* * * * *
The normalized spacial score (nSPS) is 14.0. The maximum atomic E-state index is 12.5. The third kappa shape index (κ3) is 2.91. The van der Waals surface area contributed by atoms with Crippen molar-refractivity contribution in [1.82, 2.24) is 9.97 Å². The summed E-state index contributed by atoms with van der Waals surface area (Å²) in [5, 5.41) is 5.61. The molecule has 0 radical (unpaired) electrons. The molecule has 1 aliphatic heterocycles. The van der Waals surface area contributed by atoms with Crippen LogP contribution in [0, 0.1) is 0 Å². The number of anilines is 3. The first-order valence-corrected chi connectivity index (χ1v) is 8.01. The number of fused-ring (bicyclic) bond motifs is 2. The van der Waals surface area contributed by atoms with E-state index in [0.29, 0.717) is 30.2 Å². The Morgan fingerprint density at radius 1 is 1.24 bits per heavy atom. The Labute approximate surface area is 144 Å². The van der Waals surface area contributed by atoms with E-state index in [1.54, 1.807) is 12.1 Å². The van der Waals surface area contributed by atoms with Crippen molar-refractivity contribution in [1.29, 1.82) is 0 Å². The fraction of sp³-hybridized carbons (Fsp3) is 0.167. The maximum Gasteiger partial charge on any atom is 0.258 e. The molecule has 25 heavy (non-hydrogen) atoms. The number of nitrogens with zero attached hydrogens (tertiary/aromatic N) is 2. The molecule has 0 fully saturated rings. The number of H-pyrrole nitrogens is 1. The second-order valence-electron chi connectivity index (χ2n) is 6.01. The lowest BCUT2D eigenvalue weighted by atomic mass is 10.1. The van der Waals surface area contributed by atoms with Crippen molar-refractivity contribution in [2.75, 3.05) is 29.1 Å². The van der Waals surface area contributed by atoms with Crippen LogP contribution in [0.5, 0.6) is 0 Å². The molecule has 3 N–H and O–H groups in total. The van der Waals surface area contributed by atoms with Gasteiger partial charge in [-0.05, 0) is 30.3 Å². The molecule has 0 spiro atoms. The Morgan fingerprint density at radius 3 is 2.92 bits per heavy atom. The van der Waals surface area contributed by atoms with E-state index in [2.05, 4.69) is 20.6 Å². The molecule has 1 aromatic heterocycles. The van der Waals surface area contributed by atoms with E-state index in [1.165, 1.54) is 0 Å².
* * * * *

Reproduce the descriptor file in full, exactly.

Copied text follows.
The normalized spacial score (nSPS) is 14.0. The maximum atomic E-state index is 12.5. The third kappa shape index (κ3) is 2.91. The van der Waals surface area contributed by atoms with Crippen molar-refractivity contribution in [1.82, 2.24) is 9.97 Å². The summed E-state index contributed by atoms with van der Waals surface area (Å²) in [5, 5.41) is 5.61. The molecule has 0 radical (unpaired) electrons. The molecule has 1 aliphatic heterocycles. The van der Waals surface area contributed by atoms with Crippen LogP contribution in [0, 0.1) is 0 Å². The number of anilines is 3. The first-order valence-corrected chi connectivity index (χ1v) is 8.01. The number of fused-ring (bicyclic) bond motifs is 2. The van der Waals surface area contributed by atoms with E-state index in [0.29, 0.717) is 30.2 Å². The Morgan fingerprint density at radius 1 is 1.24 bits per heavy atom. The Labute approximate surface area is 144 Å². The van der Waals surface area contributed by atoms with E-state index in [1.54, 1.807) is 12.1 Å². The van der Waals surface area contributed by atoms with Crippen molar-refractivity contribution in [1.29, 1.82) is 0 Å². The fraction of sp³-hybridized carbons (Fsp3) is 0.167. The maximum Gasteiger partial charge on any atom is 0.258 e. The molecule has 25 heavy (non-hydrogen) atoms. The number of nitrogens with zero attached hydrogens (tertiary/aromatic N) is 2. The molecule has 0 fully saturated rings. The number of H-pyrrole nitrogens is 1. The second-order valence-electron chi connectivity index (χ2n) is 6.01. The lowest BCUT2D eigenvalue weighted by atomic mass is 10.1. The van der Waals surface area contributed by atoms with Crippen molar-refractivity contribution in [2.75, 3.05) is 29.1 Å². The van der Waals surface area contributed by atoms with Crippen LogP contribution in [0.5, 0.6) is 0 Å². The molecule has 3 N–H and O–H groups in total. The van der Waals surface area contributed by atoms with Gasteiger partial charge in [-0.05, 0) is 30.3 Å². The molecule has 0 spiro atoms. The Morgan fingerprint density at radius 3 is 2.92 bits per heavy atom. The van der Waals surface area contributed by atoms with E-state index in [2.05, 4.69) is 20.6 Å². The molecule has 1 aromatic heterocycles. The van der Waals surface area contributed by atoms with E-state index in [1.165, 1.54) is 0 Å².